Magnox court case ‘scandal’ prompts probe call into th...

Magnox court case ‘scandal’ prompts probe call into the Nuclear Decommissioning Authority

15 August 2016

The ‘scandal’ about the transparency and cost of ‘cleaning up’ Britain’s 12 Magnox nuclear reactors needs to be investigated by business secretary Greg Clark, Unite, the country’s largest union, said today (Monday 15 August).

The union has called on Mr Clark, the secretary of state for business, energy and industrial strategy to examine how the Nuclear Decommissioning Authority (NDA) conducts its affairs, following a recent High Court case.

The court ruled that the NDA had failed to treat all bidders the same when it awarded the 2014 contract to clean up the Magnox reactors to Cavendish Fluor Partnership (CFP). The successful High Court challenge came from failed bidder EnergySolutions which is now in line to receive damages running into tens of millions of pounds.

Unite national officer for energy Kevin Coyne said: “Unite remains very concerned about the implications of this High Court decision. The court case revealed a can of worms and prompts the question: ‘What is going on?’

“It is clear that the NDA has a number of serious questions to answer about the lack of transparency in the awarding of the contract to CFP and in relation to the rapidly escalating costs of the ‘clean up’ contract, the bill for which will have to be picked up, ultimately, by the taxpayer.

“Greg Clark, who has energy in his ministerial portfolio, needs to launch an urgent investigation into the way the NDA conducts its affairs which, according to the High Court judgement, leaves much to be desired. Serious questions need to asked – and answered by the NDA management.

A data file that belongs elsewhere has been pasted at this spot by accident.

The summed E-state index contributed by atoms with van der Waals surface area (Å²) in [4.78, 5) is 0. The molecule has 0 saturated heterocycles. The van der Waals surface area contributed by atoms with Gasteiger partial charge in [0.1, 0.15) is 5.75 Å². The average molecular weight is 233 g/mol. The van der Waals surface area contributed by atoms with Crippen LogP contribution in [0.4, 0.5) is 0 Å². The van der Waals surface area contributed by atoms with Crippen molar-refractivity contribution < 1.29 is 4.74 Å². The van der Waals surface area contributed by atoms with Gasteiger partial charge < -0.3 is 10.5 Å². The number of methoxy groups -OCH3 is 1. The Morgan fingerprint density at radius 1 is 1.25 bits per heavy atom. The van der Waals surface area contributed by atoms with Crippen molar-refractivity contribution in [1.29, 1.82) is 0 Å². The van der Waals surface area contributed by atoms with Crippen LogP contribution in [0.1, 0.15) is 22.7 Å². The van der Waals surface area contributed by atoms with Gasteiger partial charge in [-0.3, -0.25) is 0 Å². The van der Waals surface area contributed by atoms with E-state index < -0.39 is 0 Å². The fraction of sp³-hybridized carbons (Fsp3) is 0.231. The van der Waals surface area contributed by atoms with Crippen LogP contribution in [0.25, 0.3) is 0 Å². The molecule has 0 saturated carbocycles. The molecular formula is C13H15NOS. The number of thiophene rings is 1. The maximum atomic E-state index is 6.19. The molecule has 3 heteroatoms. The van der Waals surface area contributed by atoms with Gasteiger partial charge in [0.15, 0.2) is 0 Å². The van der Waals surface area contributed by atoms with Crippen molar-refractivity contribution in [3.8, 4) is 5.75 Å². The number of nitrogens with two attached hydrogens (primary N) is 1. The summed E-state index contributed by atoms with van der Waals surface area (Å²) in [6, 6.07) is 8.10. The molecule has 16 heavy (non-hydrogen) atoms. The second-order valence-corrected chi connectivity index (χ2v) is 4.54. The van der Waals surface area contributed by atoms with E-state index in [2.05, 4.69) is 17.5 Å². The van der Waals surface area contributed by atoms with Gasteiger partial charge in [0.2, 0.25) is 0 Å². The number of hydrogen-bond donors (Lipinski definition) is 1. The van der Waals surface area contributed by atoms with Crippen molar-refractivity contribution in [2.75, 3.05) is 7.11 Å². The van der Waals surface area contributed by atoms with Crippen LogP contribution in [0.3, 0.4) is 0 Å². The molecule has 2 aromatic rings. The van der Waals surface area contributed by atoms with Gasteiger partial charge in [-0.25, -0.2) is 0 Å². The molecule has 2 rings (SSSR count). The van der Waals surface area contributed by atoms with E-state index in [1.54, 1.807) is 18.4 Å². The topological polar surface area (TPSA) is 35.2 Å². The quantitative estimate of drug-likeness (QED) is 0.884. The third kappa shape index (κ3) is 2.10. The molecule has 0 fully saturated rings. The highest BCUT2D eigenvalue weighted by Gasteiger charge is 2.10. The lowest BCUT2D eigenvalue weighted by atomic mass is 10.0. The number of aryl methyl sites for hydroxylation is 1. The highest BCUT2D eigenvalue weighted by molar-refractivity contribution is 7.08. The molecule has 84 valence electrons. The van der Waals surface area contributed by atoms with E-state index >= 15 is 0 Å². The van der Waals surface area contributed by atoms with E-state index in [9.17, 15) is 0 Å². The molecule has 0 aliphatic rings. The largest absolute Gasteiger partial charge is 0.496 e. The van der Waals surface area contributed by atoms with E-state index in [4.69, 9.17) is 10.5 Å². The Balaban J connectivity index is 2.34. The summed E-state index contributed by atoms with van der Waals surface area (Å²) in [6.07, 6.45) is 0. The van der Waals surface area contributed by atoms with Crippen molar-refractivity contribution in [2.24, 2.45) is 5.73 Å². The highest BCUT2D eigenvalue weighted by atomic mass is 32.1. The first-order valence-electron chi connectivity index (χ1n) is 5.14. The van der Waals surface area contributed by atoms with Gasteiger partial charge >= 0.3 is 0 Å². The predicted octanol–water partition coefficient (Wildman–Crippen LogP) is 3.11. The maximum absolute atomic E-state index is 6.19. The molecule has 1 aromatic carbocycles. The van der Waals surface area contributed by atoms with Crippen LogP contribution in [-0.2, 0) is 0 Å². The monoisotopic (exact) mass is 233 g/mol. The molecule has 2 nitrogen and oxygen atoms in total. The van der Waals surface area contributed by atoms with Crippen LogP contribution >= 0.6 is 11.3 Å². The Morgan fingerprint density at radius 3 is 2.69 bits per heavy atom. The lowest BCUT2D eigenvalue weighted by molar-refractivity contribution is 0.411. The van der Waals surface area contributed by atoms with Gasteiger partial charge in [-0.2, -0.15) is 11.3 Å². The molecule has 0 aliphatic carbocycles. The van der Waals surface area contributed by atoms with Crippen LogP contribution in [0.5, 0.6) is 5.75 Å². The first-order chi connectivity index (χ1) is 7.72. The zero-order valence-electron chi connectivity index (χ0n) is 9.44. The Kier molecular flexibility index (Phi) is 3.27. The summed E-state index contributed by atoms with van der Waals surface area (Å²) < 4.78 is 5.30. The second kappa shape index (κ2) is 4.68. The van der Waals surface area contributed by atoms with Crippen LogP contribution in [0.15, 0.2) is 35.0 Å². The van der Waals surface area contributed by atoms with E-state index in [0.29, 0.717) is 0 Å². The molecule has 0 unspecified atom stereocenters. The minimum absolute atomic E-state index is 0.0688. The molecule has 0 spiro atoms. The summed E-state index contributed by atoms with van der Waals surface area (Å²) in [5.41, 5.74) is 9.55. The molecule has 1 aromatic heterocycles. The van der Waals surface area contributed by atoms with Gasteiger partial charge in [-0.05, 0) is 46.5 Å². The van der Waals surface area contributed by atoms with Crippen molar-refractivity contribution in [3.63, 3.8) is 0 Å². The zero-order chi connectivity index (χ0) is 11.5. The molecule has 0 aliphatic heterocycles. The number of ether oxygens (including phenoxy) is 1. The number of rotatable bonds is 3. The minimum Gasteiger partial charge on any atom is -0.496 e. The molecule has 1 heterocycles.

“These questions include the tortuous bidding system, the removal of a company, EnergySolutions that had done the job well for over 10 years and the cost implications which had been proven to be technically non-compliant.

“All this calls into sharp relief the function, role and operation of the NDA.

“After taking over the contract, CFP announced massive redundancies which have now been carried out. Unite wants to know whether this cost-cutting was really necessary and are the new staffing levels appropriate for the job. 

“The government, through its 2016 Enterprise Act, forced through legislation designed to cut the terms and conditions of Magnox employees, including exit payments and is now seeking to save a large tranche of money from an appropriately funded pension scheme.

“A loyal workforce that has worked in a particularly hazardous job have been treated scandalously and are subject to mean-spirited job cuts and conditions; changes which are as a result of Treasury-driven cost savings. 

“On top of this, there appears to be a lack of confidence in the NDA to get the programme right. 

“The treatment of highly skilled and specialist staff is at the centre of this scandal. The result will be a reduction in morale and, consequently, there must be concerns about the future of nuclear safety as well.”

Unite, which has 45,000 members in the energy sector, said that the government was at ‘sixes and sevens’ over future energy policy, particularly in light of the recent decision by prime minister Theresa May to put the £18bn Hinkley Point nuclear power station ‘on hold’.


Notes to editors:

For more information please contact Unite senior communications officer Shaun Noble on 020 3371 2060 or 07768 693940. Email: 

  • Unite is Britain and Ireland’s largest trade union with over 1.4 million members working across all sectors of the economy. The general secretary is Len McCluskey.